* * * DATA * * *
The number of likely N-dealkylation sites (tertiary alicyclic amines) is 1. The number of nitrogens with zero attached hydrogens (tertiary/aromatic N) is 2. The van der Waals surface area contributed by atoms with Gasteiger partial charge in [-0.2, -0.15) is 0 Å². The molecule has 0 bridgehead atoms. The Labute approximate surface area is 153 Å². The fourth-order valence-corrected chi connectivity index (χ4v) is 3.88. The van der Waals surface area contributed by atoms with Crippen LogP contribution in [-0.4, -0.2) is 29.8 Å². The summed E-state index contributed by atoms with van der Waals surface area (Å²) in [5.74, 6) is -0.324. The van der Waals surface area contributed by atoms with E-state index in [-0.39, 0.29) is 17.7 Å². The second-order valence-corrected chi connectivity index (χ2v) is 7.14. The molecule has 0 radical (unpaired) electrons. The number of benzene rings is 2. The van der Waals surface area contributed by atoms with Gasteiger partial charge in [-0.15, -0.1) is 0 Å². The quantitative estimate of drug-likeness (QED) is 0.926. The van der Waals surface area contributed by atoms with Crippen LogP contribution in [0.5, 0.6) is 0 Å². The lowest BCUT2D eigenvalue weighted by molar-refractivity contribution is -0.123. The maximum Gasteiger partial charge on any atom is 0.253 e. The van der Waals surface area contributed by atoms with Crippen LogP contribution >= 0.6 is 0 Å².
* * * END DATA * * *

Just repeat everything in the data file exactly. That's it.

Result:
The number of likely N-dealkylation sites (tertiary alicyclic amines) is 1. The number of nitrogens with zero attached hydrogens (tertiary/aromatic N) is 2. The van der Waals surface area contributed by atoms with Gasteiger partial charge in [-0.2, -0.15) is 0 Å². The molecule has 0 bridgehead atoms. The Labute approximate surface area is 153 Å². The fourth-order valence-corrected chi connectivity index (χ4v) is 3.88. The van der Waals surface area contributed by atoms with Crippen LogP contribution in [-0.4, -0.2) is 29.8 Å². The summed E-state index contributed by atoms with van der Waals surface area (Å²) in [5.74, 6) is -0.324. The van der Waals surface area contributed by atoms with E-state index in [-0.39, 0.29) is 17.7 Å². The second-order valence-corrected chi connectivity index (χ2v) is 7.14. The molecule has 0 radical (unpaired) electrons. The number of benzene rings is 2. The van der Waals surface area contributed by atoms with Gasteiger partial charge in [-0.15, -0.1) is 0 Å². The quantitative estimate of drug-likeness (QED) is 0.926. The van der Waals surface area contributed by atoms with Crippen LogP contribution in [0.5, 0.6) is 0 Å². The lowest BCUT2D eigenvalue weighted by molar-refractivity contribution is -0.123. The maximum Gasteiger partial charge on any atom is 0.253 e. The van der Waals surface area contributed by atoms with Crippen LogP contribution >= 0.6 is 0 Å².